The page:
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Puffins on the Faroe Islands are in danger

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WITH THEIR engagingly rainbow-coloured beaks, puffins are the star attraction on the Faroe Islands. But puffin boffins fear that their numbers are falling so fast that in 20 years they may have vanished from the archipelago. In 1997, estimates Jens-Kjeld Jensen, the Faroes’ top puffin expert, the islands were home to 1.5m of the birds; but now their numbers are down by 80%. A tiny uptick in numbers in the past two years won't be enough to save them, he fears.Hunting has been part of the reason. Ecologists are quick to rage at the Faroese, sharing film of the traditional and bloody slaughter of pilot whales, which are not endangered. But no one protests when puffin is on the menu at the islands’ only Michelin-starred restaurant.Get our daily newsletterUpgrade your inbox and get our Daily

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WITH THEIR engagingly rainbow-coloured beaks, puffins are the star attraction on the Faroe Islands. But puffin boffins fear that their numbers are falling so fast that in 20 years they may have vanished from the archipelago. In 1997, estimates Jens-Kjeld Jensen, the Faroes’ top puffin expert, the islands were home to 1.5m of the birds; but now their numbers are down by 80%. A tiny uptick in numbers in the past two years won't be enough to save them, he fears.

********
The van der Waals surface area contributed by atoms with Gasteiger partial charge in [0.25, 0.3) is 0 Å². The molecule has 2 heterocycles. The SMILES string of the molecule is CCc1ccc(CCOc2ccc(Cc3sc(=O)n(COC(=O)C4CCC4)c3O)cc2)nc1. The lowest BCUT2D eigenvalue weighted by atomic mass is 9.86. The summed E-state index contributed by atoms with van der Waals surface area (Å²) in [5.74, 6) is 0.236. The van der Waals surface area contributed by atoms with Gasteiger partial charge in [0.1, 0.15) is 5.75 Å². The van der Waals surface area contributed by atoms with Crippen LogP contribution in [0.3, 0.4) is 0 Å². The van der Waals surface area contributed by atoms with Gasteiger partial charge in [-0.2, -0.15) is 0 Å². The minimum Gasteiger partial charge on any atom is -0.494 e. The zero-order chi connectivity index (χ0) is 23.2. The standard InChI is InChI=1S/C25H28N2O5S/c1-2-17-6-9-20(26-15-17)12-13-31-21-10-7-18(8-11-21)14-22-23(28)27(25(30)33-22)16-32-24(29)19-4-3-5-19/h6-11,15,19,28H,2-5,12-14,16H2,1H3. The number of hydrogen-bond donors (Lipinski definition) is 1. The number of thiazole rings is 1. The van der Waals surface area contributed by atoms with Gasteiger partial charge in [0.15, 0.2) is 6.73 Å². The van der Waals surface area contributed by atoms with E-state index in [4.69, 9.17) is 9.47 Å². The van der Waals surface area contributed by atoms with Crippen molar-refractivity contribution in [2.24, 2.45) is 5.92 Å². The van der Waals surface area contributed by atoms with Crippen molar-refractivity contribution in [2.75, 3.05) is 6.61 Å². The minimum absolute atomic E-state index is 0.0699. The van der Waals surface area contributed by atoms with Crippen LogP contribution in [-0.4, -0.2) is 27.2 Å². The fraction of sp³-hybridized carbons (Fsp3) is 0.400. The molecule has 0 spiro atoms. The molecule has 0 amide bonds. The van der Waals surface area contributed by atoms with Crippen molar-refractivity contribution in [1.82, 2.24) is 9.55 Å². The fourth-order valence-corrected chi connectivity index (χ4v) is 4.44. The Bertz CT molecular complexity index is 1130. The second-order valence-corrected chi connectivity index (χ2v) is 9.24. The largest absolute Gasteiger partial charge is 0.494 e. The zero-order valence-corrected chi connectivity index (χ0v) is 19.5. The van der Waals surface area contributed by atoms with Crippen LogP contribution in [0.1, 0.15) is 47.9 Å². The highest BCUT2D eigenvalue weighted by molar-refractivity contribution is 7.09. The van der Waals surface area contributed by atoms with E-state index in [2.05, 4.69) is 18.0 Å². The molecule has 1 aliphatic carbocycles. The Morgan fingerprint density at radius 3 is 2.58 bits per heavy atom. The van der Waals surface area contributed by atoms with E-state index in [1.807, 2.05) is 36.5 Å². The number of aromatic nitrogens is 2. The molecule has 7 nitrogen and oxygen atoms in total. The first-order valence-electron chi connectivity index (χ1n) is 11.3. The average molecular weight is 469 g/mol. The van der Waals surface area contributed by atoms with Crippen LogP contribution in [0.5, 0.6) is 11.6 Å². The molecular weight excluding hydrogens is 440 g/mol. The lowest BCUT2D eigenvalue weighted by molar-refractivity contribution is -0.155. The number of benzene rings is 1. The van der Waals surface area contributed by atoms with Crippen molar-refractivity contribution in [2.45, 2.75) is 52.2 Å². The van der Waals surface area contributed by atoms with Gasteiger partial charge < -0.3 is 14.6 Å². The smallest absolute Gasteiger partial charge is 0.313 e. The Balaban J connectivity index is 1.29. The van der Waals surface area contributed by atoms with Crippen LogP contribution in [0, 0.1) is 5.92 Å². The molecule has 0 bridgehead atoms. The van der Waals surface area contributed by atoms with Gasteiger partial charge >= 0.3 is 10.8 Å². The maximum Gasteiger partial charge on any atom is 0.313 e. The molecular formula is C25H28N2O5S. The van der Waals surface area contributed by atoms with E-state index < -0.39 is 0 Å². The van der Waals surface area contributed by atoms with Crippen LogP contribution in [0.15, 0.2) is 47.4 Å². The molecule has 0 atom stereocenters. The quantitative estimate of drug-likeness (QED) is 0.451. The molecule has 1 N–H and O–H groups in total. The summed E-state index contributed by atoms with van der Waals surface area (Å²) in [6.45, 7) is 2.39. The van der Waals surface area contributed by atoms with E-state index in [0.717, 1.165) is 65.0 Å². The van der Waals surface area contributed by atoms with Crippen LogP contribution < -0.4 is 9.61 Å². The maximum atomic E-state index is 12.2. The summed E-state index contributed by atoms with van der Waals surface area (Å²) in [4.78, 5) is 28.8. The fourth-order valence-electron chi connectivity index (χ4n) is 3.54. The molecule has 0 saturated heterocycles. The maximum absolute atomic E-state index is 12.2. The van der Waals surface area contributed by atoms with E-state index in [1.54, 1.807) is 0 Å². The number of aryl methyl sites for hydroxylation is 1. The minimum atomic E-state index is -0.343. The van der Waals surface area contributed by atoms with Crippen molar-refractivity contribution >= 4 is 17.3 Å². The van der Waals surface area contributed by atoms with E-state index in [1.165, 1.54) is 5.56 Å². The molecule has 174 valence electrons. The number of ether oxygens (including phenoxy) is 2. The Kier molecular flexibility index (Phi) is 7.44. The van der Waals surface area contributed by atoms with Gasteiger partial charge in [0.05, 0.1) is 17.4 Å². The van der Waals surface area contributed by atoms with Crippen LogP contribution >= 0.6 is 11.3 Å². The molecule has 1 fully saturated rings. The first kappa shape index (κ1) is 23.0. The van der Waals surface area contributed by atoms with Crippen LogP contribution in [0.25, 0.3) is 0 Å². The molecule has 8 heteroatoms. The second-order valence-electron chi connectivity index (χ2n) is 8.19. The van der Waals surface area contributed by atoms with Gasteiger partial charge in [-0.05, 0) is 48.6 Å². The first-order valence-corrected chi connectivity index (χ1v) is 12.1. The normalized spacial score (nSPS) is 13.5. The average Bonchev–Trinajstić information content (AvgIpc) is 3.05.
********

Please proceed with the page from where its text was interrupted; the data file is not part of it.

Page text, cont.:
Hunting has been part of the reason. Ecologists are quick to rage at the Faroese, sharing film of the traditional and bloody slaughter of pilot whales, which are not endangered. But no one protests when puffin is on the menu at the islands’ only Michelin-starred restaurant.

The 18 islands comprising the Faroes are home to 51,783 people who govern themselves as an autonomous part of Denmark. When they were poor, and there were plenty of puffins, the Faroese used to scoff more than 200,000 of the birds a year. Twenty years ago, by which time they were just a delicacy, they were still roasting 100,000 a year. Now, says Mr Jensen, the number is down to 1,000. Hunting bans are in force in some areas, but not nationally; and he thinks the government won’t ban catching puffins completely for fear of offending traditionalist voters.

Hunting may have sharply declined, but other forces are at work. The Faroes sit in the middle of a region, stretching from Scotland to Norway to Iceland, where the decline in puffin numbers is also dramatic. One theory is that climate change is taking a toll. Puffins feed their young on sand eels and, suspects Sjurdur Hammer, a conservation scientist at the Faroese Environment Agency, sand eels’ nutritional value has gone down because the seas are warmer, speeding up their metabolism. In the future, laments Mr Jensen, “the only place you will see a lot of puffins is in the tourist office.”

Might tourism, in fact, help? Gudrid Hojgaard, the Faroese government’s tourism chief, says that since 2012 tourist numbers have already doubled to 120,000 a year. She hopes that revenue this year will be 800m kroner ($120m), a considerable sum for such a thinly-populated place. Apart from admiring the wonders of nature, there is not a lot for visitors to do. Better conserve those puffins before it is too late.

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